I take the inspiration for my books from everyday life. The first contemporary romance series I wrote was based on a story I read about a mother of three who struggled with addiction. I remembered being touched by her story and questioning what life would be like for her three children after they grew up. Would they be happy? Would they be able to lead normal lives? Would any of them become parents too? It’s curiosity that leads to creativity. An author is more than a storyteller, they are also a detective, and a therapist.
Before I wrote Love Detour, I was watching a documentary on TV about a woman who possessed psychic abilities. She could see and communicate with ghosts. She claimed that sometimes when people died they had a hard time moving onto the other side and would find people like her to leach onto. She had one ghost who wanted to connect with his son, and after some research, she was able to find the boy and convince him to meet her. I was skeptical watching their meeting. I kept thinking the woman was trying to pull over a fast one on this poor innocent boy. But that was not what happened. Instead, the woman connected with the boy and told him things only his father could know. She brought the boy peace. After the documentary finished my mind kept going. I thought about what it would be like to be able to see and communicate with ghosts. I thought about what it would be like to connect to a loved one through a stranger. How would I feel? Would I be able to believe a stranger and find peace? Would my life be better because of that connection?
As an author, I always have my eyes and ears open. I watch the world unfold around me and connect to others empathetically. I ask questions, constantly, and try to dig deeper. What makes a person the way they are? How would I feel if I were in their shoes? Writing is not just a creative process it is about discovering a life outside your own.
It didn’t take long for this hairdresser by trade to turn her passion for reading romances into writing her own unique love stories. Susan lives her life finding laughter in all situations, and delights in marrying sarcasm with romance to create realistic falling-in-love stories in the unlikeliest of scenarios.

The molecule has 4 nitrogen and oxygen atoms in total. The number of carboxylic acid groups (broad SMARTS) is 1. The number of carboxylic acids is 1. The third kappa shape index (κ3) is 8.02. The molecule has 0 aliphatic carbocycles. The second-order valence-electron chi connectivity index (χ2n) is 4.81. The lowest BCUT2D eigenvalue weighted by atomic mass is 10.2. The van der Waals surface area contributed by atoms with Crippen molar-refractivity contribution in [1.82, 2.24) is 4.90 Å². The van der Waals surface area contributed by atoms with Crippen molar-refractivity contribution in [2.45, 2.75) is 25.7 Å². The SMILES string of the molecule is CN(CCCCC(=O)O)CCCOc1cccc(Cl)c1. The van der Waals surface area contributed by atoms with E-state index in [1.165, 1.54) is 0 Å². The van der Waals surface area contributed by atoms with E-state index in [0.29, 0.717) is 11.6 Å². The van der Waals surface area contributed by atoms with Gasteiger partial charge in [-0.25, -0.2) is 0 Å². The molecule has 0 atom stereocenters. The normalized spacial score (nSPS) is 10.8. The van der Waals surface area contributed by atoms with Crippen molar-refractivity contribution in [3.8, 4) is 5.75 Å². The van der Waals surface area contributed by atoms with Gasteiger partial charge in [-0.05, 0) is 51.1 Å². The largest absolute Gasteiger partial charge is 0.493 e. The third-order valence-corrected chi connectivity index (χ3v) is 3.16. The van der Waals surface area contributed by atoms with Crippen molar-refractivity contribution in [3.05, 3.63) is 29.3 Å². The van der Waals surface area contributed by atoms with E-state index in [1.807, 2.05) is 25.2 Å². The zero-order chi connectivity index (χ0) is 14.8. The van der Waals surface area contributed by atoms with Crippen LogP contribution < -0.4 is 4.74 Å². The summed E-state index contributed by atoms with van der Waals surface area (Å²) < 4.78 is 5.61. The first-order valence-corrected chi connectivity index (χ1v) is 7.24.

Susan lives on the shores of Lake Huron with her real life knight in shining armor and enjoys watching their three children learn the art of sarcasm and wit.
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Life can change in the most unexpected ways.Excerpt 3:
Ashlyn Montana had encountered ghosts her whole life, but none more charming or irresistible than Bob Abbott. From the moment the fatherly figure floated into her life, she knew she met a friend she could trust. Pressured by her family to marry young, Ashlyn takes Bob’s advice and goes on the run in disguise. But when he talks her into taking a job in Breaker Creek as a farm boy named Al, she becomes suspicious. Did her ghostly pal lead her to freedom, or entangle her into his past?
Hunter Abbott had no idea what he was getting into hiring the clueless and scrawny farm boy, Al. But he felt for the kid. There was a time he was once a lost boy looking for a place to belong, until his Uncle Bob took him under his wing. But when Hunter tries to help guide Al into a farmer it leads to a shocking discovery. His new hire is hiding an unbelievable secret. And Hunter is about to face a reality he never thought possible.
Can the two people Bob Abbot loves most, find love as they work to solve the mystery of his murder?
“So what?” Al challenged back. His voice had gone up in pitch again, and his eyes were blazing with anger. “You’re not the boss of everything I do.”
He crossed his arms over his chest. If Al wanted to fight with him like a man, then he had better be ready to act like one. “I pay you, feed you, and give you a place to live. And as long as I do all three of those things what I say goes.” He leaned close and lowered his voice. “Now go take a shower, change your clothes, and join our guests for dinner.”
Al turned his head to the left of him and stuck out his tongue.
Hunter grabbed him by the front of his overalls and pulled him up into the air so that they were face to face. “Now you’re sticking out your tongue at me?”
“Not at you,” the boy squeaked, fighting Hunter’s grip.
“Then who are you giving that look too, kid?” He gave the boy one gentle warning shake, before lowering him back to his feet. “I’m the only person standing in this room with you.”
Al looked down at his boots, refusing to answer. And just like that, Hunter snapped again. He grabbed onto the boy’s arm firmly, and repeated, “Who are you giving that look to?”
“Nobody.” Al tried to pull his arm back and got nowhere. He glanced up at Hunter with desperation, and his eyes were so startling green at that moment—his lashes so long, his cheeks so pink—he looked exactly like a woman.
Hunter dropped the boy's arm and took several steps back.